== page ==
Updated: Oct 25
Broken sidewalks and redirected traffic are making Belmont University more challenging to get around for students, and they’re highlighting continued issues with accessibility for some.
“I don't think it's great. I think it exists,” said Savannah Bensing, president of Belmont Disabled Students Union.
Belmont has continued to expand its campus this fall with construction zones for the new medical school, a second residence hall on Caldwell Avenue and the renovation of the Vince Gill Room. But, these projects have exacerbated accessibility on campus.
Bensing has dysautonomia, a disorder that makes it difficult for her to do physically demanding tasks such as walking up the steep hill to her dorm on the upperclass side of campus or going longer distances to avoid the construction.
She said the university could improve its accessibility by being more mindful when creating accessible pathways.
“You can get ramps, and stuff to smoothly cover up that stuff for really cheap. So I don't really understand why Belmont just doesn't do that, because it's pretty simple, they're temporary,” she said.
She said these improvements should be a starting point for improving accessibility for students with disabilities, and more generally for other aspects of campus as well.
Bella Marquez, the vice president of DSU, has also had difficulties navigating campus.
Marquez has fibromyalgia and has to pace how much energy she exerts throughout the day. Because she often uses a cane, the construction has made it more complicated to get from her dorm in Caldwell Hall to class.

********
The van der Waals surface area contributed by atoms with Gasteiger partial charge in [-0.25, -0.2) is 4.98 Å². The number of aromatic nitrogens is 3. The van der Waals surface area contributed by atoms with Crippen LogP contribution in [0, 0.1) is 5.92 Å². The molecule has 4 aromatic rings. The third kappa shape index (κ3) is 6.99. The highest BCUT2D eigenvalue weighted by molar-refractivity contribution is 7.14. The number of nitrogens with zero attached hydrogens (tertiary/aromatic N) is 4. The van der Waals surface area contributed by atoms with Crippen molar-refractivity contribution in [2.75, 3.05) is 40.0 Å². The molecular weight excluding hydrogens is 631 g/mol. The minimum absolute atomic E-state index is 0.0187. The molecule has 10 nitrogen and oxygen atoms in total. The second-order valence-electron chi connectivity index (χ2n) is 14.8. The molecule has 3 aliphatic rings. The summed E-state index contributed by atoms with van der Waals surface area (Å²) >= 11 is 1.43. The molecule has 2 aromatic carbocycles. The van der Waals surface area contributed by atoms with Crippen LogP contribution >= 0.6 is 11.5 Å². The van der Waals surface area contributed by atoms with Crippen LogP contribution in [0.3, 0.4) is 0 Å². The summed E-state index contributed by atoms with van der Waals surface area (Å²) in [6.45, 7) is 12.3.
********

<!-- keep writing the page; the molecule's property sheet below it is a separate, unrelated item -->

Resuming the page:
“It's definitely been difficult. I personally drive to a lot of my classes,” she said. “It definitely makes my life just a little more complicated just because now I've got to reconfigure, what am I going to do because I do rely heavily on my car.”
The Office of Accessibility has been communicating with Facilities Management Services to assist students who have been having issues during this construction period.
Madyson Repaskey, an accessibility services coordinator, works with other offices across campus including FMS and Residence Life to assist students who need accommodations.
“Our main scope is to help with those accommodation practices,” she said. “So, the biggest thing that we're going to focus on right now is making sure our name’s out there. We have found that just a lot of students don't know we exist.”
The office does not directly work on concerns with physical problems caused by the construction. It does work alongside FMS to help solve their problem, she said.
“We do have a good partnership with them and we reach out to them when we need assistance when somethings come up,” Repaskey said.
Marquez said that Belmont does a good job addressing some concerns for these students but could improve their practices going forward.
“I think the biggest thing would be to just actually talk to the disabled students on campus or students who need that accessibility and be like what's actually necessary to make this really accessible?” she said.
This article was written by Braden Simmons